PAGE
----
Tiffany Christensen

Tiffany Christensen was born with cystic fibrosis; a life limiting genetic disease that primarily affects the lungs and digestive system. In 1995, at the age of 21, Tiffany was given the bad news that her lung disease had progressed to the point that she needed a lung transplant to survive. Tiffany sadly left the NC School of the Arts where she was studying to be an actress and began to look for ways to cope with illness during the long wait for organs. In 2000, Tiffany got "the call," got her lung transplant and enjoyed the best health of her life for two years. It was this point Tiffany was diagnosed with a difficult-to-treat complication some transplant recipients face: chronic rejection. Tiffany's health declined rapidly and a second transplant was not an option.

During her time living "life in the deathbed" Tiffany cycled through all of the stages of grief and greeted her mortality at the age of 30. Over time, she became to accept and even look forward to the time she would "graduate early" and "move on to the next big adventure." She was at peace. This peace was interrupted by a passionate nurse who vowed to help Tiffany find her way back onto the transplant list. In 2004, Tiffany was given a second gift of life and received her second double lung transplant (yes, that's six lungs in one lifetime!).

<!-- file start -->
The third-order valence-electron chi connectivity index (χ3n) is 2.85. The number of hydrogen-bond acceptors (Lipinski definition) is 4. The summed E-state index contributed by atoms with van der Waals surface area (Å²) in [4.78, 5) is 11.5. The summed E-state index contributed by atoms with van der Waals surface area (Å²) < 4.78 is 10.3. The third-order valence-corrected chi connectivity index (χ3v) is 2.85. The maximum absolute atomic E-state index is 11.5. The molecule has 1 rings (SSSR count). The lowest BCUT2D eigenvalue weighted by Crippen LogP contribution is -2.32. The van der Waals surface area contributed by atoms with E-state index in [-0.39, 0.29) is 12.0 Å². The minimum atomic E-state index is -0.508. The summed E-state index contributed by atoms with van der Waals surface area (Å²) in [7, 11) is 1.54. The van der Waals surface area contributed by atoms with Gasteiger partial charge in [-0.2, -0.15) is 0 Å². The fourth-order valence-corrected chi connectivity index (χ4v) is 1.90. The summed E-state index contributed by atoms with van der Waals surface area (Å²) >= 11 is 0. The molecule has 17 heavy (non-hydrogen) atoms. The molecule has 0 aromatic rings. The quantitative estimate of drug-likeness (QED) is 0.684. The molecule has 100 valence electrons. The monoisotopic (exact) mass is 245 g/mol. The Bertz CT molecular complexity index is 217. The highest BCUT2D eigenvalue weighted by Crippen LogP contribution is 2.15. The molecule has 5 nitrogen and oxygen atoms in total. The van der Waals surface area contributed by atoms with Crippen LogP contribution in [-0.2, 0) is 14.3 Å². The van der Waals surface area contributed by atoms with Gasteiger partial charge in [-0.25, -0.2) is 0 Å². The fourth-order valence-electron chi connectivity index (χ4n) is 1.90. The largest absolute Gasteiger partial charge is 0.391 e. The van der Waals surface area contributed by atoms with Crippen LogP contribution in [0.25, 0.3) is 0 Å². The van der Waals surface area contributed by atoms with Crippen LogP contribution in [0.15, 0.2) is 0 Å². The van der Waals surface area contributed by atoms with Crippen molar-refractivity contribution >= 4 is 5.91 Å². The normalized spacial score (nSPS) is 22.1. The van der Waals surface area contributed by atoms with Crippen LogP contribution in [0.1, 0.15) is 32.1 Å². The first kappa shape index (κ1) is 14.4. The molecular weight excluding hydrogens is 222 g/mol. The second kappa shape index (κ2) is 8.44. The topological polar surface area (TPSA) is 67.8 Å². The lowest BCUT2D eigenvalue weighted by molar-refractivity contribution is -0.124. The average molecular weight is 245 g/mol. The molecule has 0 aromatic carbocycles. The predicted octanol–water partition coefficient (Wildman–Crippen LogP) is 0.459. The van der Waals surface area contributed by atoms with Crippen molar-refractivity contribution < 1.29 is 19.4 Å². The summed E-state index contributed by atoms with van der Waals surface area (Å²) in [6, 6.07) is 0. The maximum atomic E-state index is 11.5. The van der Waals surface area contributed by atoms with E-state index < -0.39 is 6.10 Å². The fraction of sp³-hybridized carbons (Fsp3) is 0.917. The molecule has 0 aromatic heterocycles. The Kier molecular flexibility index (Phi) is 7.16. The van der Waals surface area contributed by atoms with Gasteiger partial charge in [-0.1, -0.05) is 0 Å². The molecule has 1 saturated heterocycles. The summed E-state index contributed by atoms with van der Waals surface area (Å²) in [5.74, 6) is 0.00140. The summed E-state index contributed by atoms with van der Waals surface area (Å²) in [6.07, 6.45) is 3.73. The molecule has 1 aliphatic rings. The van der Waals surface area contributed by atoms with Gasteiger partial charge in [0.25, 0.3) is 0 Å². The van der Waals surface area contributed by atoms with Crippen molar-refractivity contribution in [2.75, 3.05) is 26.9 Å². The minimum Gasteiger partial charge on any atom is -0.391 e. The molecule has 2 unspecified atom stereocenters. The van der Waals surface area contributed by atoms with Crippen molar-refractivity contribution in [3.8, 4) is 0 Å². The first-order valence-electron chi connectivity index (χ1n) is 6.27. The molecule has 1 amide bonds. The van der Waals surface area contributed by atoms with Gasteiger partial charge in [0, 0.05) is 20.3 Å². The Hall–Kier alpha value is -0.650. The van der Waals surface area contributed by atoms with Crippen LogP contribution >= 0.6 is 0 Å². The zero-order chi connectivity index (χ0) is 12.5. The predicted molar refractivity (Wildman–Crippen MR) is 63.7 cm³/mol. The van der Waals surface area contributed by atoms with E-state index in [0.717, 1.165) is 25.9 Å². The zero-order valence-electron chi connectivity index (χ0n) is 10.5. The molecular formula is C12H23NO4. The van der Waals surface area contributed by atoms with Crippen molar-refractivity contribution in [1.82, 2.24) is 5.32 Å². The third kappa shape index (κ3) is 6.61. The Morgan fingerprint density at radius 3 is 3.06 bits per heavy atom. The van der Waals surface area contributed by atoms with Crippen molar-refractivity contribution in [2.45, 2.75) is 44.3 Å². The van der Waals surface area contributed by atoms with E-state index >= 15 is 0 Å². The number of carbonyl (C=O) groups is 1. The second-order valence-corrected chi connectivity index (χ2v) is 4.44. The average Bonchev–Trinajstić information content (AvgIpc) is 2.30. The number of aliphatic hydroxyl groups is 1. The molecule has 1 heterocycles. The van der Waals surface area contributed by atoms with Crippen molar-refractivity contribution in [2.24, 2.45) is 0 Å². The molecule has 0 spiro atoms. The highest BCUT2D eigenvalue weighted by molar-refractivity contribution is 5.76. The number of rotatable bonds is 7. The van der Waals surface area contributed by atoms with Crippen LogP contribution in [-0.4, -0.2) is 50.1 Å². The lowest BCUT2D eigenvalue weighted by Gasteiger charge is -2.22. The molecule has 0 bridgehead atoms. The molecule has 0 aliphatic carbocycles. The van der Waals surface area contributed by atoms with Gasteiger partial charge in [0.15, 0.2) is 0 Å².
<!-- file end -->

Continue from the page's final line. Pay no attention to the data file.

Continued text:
When Tiffany awoke in the ICU after her second transplant, she realized that she had been doing the "patient thing" for a long time. She had developed strategies and coping mechanisms but the healthcare maze continued to be difficult to navigate. She reflected on how hard it must be for those new to the system and decided she wanted to find a way to share the lessons learned along her journey. As soon as her recovery allowed, Tiffany trained as a hospice volunteer and developed a pet hospice. Along with the pet hospice, Tiffany founded and ran a non-profit for pets needing expensive medical treatments their owners could not afford. Tiffany found this world of illness, loss, and grief to be a perfect way to train for the years ahead when she would work with humans living with illness and loss. 

Today Tiffany is a patient advocate at Duke Hospital, a national public speaker and the author of “Sick Girl Speaks!” (2007) and “We are the Change: Transforming the Healthcare Experience through Partnership” (2010). Tiffany is a grateful recipient of the Heroes of Hope award from Cystic Fibrosis Research Institute in Redwood City, California. Her writings found in various publications such as the North Carolina Medical Journal, Boom! Magazine, and "Growing Up Dying" can be read in Hope Magazine. On air, Tiffany can be heard on The People's Pharmacy and other radio shows. Tiffany can also be seen on NBC17 and on her own Youtube channel. Tiffany has written and co-directed three short films as a part of her Train the Trainer program and has written and co-directing six films on advance care planning for Duke University Health System. Tiffany is also proud to be serving as Duke's Co-Chair for Dr. Victor Dzau's Patient Advocacy Council.